So go ahead and start by placing the first LED where you want it, then bend its leads slightly to hold it in place.

Then solder on both leads of your first light. Again, I use black wires for negative and red wires for positive so that they are easy to keep track of while soldering. Finally, solder your wires onto the positive and negative terminal of your battery holder.

This can be a little tricky since there is only so much space to work with, but you should be able to get it done by soldering the positive wire onto the positive terminal and the negative wire onto the negative terminal.

Now do this three more times! As you can see, this project does require quite a bit of soldering! Keep reading for more information about how to make light purple led lights.

Step 6: Put Everything Together

Now that you have everything finished (or at least mostly finished), it’s time to put the cover back on the battery case. I was able to use some small bolts and nuts from an old project to hold the LED strip in place. Start by placing the LED strip inside of where it needs to go. Next, put the nuts on each bolt and tighten them down with a wrench. Then take small lots that are long enough to go through all four batteries, but not too long that they protrude out the bottom of the case, and thread them into the nuts on the LED strip. Then tighten them down until everything is snug, but not too tight that you break anything!

Now take your AA battery holders and place them inside of their designated slots. Put a battery in each one and close it back up. The case should be turned on with the push of an on/off button again as it did before!

Step 7: Now Enjoy Your New Light!

Now that everything is fixed and good to go, turn it on and enjoy your new light! It’s a very soft and soothing light, and I love the color. I’m thinking of making one for my bedroom so that I can have something relaxing to look at while going to bed or when waking up in the morning before sunrise. If you do the same, just be careful where you put it since it can get very hot!

I hope this How-To gave you an idea of how to make light purple LED lights for yourself!

You May Read to Prevent Led Lights From Peeling Paint

Tighten Them Down

What Is the Best Way to Make Light Purple Led Lights?

There are a few different ways to make light purple led lights. One way is to use a lig t purple LED, and the other way is to use a white LED with a light purple filter.

The easiest way to make light purple led lights are to use a light purple LED. You can find these LEDs at most electronics stores. Simply solder the LED t the appropriate wires, and then you’re done!

Suppose you want to use a white LED with a light purple filter. You’ll need to get your hands on some light purple filters, which can be tricky. Once you have the filters, you’ll need to cut them to the appropriate size and then glue them over the white LED. This will produce light purple led lights, but it won’t be nearly as bright as the other method.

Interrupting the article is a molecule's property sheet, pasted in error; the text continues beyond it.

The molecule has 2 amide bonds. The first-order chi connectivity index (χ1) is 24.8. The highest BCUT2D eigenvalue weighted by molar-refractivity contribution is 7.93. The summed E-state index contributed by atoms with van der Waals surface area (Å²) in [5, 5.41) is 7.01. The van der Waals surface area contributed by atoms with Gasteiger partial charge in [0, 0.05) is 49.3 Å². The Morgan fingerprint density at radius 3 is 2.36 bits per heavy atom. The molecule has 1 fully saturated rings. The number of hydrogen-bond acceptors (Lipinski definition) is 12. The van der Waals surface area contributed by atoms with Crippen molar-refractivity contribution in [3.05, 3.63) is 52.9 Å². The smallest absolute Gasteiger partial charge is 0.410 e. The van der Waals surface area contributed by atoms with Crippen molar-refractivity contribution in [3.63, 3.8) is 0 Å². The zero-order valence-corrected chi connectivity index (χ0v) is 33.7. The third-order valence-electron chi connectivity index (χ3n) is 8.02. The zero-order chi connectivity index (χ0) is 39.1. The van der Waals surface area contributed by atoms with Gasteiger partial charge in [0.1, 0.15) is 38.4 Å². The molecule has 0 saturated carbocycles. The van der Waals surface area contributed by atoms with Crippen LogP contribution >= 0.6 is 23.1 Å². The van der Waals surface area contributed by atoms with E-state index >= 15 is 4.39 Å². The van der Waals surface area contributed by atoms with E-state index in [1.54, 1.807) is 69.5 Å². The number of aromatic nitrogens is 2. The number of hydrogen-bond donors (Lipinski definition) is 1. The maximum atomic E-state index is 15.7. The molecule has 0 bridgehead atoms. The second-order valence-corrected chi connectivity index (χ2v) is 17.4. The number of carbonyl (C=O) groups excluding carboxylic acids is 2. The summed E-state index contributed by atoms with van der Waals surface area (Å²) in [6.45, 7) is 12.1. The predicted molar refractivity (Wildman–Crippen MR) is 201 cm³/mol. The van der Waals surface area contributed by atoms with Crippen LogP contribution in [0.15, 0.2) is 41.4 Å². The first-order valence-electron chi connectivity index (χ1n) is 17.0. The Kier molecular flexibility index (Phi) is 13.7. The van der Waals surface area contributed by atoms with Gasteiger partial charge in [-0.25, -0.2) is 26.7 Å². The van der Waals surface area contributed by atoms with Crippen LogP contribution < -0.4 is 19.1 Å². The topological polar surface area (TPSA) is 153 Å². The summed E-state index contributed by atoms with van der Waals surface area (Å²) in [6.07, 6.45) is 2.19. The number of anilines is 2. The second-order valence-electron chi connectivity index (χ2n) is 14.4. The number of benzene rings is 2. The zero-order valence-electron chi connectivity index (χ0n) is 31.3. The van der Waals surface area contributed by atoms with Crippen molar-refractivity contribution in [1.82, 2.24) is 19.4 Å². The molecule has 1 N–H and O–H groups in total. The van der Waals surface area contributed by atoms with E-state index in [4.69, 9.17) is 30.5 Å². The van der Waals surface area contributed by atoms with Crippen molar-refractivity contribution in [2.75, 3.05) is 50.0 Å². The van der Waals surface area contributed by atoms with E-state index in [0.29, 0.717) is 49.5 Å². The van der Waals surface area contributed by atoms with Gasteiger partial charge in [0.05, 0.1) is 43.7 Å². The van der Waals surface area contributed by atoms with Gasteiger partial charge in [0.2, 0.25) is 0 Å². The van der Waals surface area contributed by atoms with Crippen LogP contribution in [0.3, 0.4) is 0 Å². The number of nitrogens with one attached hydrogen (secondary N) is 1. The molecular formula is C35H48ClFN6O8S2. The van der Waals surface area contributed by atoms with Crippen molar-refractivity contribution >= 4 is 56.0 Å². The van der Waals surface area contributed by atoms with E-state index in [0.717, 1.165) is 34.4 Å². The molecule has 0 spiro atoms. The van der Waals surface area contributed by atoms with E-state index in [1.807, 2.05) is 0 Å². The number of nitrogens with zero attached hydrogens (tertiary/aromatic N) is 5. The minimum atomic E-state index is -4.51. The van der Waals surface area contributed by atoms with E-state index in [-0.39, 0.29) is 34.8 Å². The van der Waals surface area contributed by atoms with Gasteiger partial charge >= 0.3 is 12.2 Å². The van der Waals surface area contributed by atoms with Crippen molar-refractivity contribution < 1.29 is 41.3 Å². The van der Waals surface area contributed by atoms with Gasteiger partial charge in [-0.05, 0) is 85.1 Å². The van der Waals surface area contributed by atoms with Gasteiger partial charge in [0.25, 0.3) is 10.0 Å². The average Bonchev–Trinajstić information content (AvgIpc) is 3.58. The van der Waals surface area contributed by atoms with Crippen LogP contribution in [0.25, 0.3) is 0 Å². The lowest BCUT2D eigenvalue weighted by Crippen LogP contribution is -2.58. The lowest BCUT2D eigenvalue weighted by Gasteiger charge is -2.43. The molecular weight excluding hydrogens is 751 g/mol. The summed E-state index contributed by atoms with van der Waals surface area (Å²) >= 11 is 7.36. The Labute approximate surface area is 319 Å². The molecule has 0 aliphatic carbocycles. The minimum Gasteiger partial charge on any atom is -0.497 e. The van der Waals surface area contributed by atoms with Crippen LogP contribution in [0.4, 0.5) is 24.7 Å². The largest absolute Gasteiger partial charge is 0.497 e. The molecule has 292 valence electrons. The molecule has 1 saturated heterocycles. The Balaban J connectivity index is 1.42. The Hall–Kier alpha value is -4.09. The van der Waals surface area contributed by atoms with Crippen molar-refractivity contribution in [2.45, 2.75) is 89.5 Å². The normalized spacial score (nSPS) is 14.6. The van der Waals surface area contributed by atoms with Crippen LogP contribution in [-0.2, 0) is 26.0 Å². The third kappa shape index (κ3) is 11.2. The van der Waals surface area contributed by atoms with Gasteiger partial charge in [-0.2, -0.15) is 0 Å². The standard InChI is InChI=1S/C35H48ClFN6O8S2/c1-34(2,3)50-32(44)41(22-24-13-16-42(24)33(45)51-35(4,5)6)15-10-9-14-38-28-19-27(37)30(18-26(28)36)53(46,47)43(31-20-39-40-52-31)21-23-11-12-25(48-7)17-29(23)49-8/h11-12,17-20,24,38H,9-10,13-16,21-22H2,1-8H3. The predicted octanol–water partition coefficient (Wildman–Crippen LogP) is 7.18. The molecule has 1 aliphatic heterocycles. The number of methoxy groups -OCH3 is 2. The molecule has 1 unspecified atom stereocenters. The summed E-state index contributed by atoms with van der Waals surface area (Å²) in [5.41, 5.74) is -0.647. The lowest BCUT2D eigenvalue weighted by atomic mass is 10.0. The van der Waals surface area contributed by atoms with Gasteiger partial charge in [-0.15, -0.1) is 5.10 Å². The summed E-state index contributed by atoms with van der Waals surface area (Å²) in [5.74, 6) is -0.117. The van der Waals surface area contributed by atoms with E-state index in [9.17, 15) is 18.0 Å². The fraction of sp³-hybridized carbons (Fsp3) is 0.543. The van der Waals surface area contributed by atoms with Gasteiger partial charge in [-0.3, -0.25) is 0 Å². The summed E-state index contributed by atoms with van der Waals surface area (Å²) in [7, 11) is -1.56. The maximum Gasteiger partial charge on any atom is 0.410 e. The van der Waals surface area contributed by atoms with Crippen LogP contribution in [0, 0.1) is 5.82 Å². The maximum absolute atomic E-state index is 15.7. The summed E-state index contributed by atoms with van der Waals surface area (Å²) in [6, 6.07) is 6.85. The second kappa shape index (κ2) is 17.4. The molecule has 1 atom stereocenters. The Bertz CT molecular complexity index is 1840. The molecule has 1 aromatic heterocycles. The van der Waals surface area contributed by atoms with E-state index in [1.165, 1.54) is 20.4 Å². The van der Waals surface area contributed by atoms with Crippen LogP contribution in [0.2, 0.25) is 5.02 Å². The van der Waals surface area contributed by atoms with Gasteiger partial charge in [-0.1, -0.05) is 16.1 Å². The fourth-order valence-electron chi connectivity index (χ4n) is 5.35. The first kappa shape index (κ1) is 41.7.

Frequently Asked Question

How Much Does It Cost to Make Light Purple Led Lights?

It depends on the quantity. For example, 5mm lights are fairly l w price, but I suggest at least ten lights for this project.

First, take apart the mini light string to locate the LED bulb in the strand (this is where you will be doing your soldering.) Some sets of mini lights might have two LEDs in one unit (4 pins). These sets are a bit ha der to solder, but the same principles apply.

Is Making Light Purple Led Lights Worth It?

It definitely depends on what you want to use the lights for. If you need many of them, the price might be worth it. But if you only need anew, it might be cheaper to just buy them pre-made.

You Can Check It Out to: Make Purple With Led Lights


So there you have it – everything you need to know about making light purple LED lights. We hope you found this post helpful, and be sure to let us know if you have any questions in the comments section below. Have fun experimenting with different colors and shades, and happy crafting! Thanks for reading our post about how to make light purple led lights.

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Dave Parker

Hi there, my name is Dave. I am 32 years old guy and had a fascination with lighting ever since I knew about LED lighting and strip lights. I have completed my bachelor's degree in electrical engineering and can understand the often complex topics in the field of LED technology. Lightow is where I share my findings, opinions, and recommendations. I hope this tips will enlighten you to the wonderful world of lighting!